Even if you are not a lover of trees — I am, yes — you may be fascinated to learn more about what is going on with them. Peter Wohlleben shares the story of forests’ unseen activities with readers in “The Hidden Life of Trees” (Greystone Books, 2016). The book’s subtitle is “What They Feel, How They Communicate.”
We need an interpreter such as Wohlleben to help us comprehend these beings whose lives take place in a time frame slower and vaster than our human one. His is an engrossing saga in the nonfiction category of popularized science.
The book is based on Wohlleben’s observations as the forester in charge of a community forest in Hümmel, Germany, along with those in the worldwide scientific community who study trees and forests around the globe. Wohlleben, using accessible, anthropomorphizing language, helps us to learn about the survival systems that trees possess, and what they do for themselves and their ecosystems.
As we go into early Island winter, our deciduous trees are going into dormancy, or as Wohlleben puts it, hibernation: Shedding their leaves, returning their energies to the root zone below ground, storing sugars and chlorophyll. Why go to all this bother when a deciduous tree could be a conifer?
“Does it really make sense to grow millions of new leaves per tree,” writes Wohlleben, “use them for a few months, and then go to the trouble of discarding them again? But when you take a closer look, their behavior in fall actually makes a lot of sense. By discarding their leaves, they avoid a critical force — winter storms … and we get soil.”
Wohlleben offers his take on pests of trees, each of which is struggling to “take from the others what it needs.” Chapter 19, “Yours or Mine,” describes this ebb and flow, and how trees have been equipped to protect themselves within it. It is one among 36 fascinating chapters stuffed with arboreal physiology.
As in the case of locally familiar winter moths and their caterpillars, something may have triggered a species to go into “outbreak mode.” Trees normally have the means to withstand the assault, but not always, and sometimes an entire woodland may collapse. This occurred at the Woods Preserve, which is why it is so important for that dead forest to be observed and studied over time.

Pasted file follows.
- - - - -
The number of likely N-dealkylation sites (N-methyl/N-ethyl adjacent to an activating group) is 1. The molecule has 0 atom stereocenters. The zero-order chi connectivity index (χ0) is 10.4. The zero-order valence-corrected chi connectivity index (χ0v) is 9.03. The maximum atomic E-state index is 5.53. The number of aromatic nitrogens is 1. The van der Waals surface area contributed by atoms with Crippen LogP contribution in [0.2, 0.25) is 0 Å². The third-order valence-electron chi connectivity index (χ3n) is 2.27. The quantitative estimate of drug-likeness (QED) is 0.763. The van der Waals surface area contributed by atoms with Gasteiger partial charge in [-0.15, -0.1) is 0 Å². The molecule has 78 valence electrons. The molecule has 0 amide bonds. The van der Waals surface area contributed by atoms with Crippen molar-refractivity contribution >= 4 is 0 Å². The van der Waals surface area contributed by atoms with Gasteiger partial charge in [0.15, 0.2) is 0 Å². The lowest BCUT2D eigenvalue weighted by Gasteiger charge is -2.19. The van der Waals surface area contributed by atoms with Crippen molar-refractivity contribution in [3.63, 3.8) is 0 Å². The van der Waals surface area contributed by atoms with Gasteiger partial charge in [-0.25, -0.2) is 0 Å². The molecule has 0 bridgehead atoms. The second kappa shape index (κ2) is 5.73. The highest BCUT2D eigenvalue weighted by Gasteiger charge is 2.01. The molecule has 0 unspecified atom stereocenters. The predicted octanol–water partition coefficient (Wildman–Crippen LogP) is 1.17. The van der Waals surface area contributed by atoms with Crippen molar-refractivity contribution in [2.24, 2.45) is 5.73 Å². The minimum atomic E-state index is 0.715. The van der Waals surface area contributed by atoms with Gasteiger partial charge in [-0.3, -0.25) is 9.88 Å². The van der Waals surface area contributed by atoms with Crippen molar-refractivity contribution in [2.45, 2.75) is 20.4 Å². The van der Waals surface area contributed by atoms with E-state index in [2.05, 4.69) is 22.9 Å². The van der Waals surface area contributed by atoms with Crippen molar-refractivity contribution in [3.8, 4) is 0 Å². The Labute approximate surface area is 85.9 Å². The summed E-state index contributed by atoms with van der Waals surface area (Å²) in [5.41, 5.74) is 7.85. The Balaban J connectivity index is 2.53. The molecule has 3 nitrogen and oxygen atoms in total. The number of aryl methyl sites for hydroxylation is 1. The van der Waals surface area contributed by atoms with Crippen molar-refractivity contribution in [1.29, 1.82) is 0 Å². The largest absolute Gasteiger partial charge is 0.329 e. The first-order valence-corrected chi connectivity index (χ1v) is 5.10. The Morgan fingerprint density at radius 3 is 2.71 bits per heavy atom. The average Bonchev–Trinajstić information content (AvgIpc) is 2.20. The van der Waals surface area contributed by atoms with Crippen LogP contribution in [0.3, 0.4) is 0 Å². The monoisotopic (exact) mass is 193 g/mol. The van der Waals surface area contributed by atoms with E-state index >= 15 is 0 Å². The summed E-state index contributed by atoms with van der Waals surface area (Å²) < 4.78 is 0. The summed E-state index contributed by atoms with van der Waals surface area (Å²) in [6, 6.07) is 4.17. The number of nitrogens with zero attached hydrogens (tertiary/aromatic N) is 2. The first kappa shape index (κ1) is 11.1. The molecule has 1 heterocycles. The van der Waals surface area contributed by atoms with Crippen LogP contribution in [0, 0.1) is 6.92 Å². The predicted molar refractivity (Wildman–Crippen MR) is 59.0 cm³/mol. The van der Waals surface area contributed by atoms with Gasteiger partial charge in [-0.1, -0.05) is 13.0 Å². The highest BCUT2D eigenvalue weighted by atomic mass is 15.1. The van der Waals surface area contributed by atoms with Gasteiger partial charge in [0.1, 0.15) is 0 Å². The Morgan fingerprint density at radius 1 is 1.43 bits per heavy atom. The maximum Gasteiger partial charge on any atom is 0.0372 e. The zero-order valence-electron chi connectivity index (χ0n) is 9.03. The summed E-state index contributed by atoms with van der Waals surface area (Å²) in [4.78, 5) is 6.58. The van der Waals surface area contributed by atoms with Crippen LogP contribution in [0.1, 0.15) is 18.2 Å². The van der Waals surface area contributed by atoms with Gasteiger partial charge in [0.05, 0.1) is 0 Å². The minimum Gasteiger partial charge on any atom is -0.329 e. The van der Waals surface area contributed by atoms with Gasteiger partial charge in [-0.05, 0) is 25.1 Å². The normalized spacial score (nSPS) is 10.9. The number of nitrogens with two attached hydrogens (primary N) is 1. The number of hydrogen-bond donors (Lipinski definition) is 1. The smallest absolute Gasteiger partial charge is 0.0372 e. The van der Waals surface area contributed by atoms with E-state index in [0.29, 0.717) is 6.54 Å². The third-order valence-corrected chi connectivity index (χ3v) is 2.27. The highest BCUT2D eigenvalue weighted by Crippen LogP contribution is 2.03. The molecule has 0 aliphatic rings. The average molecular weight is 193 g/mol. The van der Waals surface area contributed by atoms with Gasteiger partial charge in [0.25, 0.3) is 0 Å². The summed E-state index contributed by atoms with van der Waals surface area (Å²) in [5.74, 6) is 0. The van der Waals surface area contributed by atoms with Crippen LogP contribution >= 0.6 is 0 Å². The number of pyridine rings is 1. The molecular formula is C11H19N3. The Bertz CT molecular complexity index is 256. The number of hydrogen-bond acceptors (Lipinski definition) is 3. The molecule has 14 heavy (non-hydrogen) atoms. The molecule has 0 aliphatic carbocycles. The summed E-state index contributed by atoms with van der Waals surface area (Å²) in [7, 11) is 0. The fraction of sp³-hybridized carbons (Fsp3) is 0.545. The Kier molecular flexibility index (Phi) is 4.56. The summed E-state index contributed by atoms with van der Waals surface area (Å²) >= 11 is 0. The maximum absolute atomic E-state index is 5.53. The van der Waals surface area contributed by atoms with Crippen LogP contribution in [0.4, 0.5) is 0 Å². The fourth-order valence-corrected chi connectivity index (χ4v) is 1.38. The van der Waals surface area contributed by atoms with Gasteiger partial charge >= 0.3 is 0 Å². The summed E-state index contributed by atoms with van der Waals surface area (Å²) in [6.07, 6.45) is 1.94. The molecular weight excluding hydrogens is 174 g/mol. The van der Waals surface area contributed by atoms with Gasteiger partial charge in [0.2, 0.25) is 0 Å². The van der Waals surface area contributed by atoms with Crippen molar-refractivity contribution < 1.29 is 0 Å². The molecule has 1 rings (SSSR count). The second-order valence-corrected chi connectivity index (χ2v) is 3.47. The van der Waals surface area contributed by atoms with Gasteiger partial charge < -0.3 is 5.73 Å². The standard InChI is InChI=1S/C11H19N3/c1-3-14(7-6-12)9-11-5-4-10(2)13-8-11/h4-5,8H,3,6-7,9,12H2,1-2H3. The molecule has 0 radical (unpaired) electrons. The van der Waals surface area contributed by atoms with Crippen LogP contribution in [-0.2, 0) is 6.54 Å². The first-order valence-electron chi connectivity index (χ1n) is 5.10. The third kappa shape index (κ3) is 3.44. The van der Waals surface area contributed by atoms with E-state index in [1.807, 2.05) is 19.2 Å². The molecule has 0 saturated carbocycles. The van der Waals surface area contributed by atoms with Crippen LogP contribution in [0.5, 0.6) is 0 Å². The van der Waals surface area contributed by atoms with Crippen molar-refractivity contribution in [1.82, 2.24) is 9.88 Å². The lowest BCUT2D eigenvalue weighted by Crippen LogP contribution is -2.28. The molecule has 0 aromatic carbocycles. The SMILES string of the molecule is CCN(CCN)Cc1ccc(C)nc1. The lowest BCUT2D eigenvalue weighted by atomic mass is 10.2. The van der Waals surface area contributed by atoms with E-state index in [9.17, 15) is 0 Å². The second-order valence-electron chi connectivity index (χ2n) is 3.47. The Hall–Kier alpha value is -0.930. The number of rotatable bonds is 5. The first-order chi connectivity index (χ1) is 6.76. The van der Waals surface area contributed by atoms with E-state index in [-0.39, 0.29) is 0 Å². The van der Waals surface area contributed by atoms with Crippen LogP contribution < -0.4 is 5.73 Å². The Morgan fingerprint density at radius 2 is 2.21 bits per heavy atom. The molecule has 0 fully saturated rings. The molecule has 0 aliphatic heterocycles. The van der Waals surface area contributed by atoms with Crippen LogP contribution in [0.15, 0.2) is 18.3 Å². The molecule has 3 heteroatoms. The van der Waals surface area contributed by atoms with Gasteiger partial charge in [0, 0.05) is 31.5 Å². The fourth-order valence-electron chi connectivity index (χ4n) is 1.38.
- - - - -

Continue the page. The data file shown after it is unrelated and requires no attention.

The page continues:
Outcomes depend upon a multitude of interacting and intersecting local factors, including weather — the term for which is ecology. The oak forests of Martha’s Vineyard are host to many species of the food chain; in fact, oaks are a champion genus when it comes to the support of hundreds of life forms, including winter moths. It is unwise to attempt to eliminate just one of them; there are always unintended consequences. Everything eats something; everything is eaten by something.
Winter moths are making their December appearance. Was it always so? We only took notice of these insignificant, drab insects once they went into overdrive: outbreak mode. When they were innocuous (the winter moth, and similar species fall cankerworm and spring cankerworm), maybe only entomologists took note of them, although they may have been here all along. So it is with many small, unseen cogs of ecosystems, and the entire natural world. Wholesale spraying of landscape trees wreaks unseen, unutterable harm, despite the protective goal of the project.
Grasses in winter
For properties in open locations, ornamental grasses feature prominently in the landscaping that is becoming prevalent here. They perform well and are often the dominant design element. The look, especially now, as seasonal flowers and color drain away, is tawny, wild, and graceful.
By the same token, this look as implemented is verging upon becoming cliché. The array and palette of ornamental grasses is phenomenal, as even a casual perusal of an illustrated encyclopedia of grasses, such as “Grasses for Livable Landscapes,” by Rick Darke (Timber Press), shows. The ones that grow well here are varied and numerous. Therefore, it is disappointing to see the same few species, principally miscanthus and pennisetum, with noticeable invasive tendencies, installed in such numbers around Martha’s Vineyard.
Once snow and ice arrive here, in my opinion it is best to cut grasses back, as they are shattered and splayed in those conditions. The graceful effect disappears, but not the debris scattered across the garden. Rodents may also move in for the winter, leaving the crowns mere husks come spring.
If you are interested in choosing an ornamental grass for your garden, yet feel daunted by the multitude of grasses in the encyclopedia, choose Panicum virgatum, switchgrass. It is native here, and always looks good. Switchgrass even stands up well to snow and ice.
Despite the mild weather, birds are voracious now; they must be fattening themselves as best they can for coming cold weather. It is challenging to keep the feeders stocked against the rate of consumption, but it is incumbent to continue with feeding once you start.
The importance of evergreen cover in the garden cannot be overstated for overwintering birdlife. Heated birdbaths are the icing on the cake, and if you want to attract lots of birds to your garden, this is the way to go. Protected siting becomes important, however, as predatory hawks will quickly notice the activity and begin to prey on “your” birds, if birdbaths or feeders are out in the open.
The 2017 growing season seems so far away, especially since we are just finishing with the present one, but seed catalogues are arriving. As if the holiday season were not already busy and full of pressures enough, there is the feeling that one must order early or perhaps forfeit the first choice of desired varieties.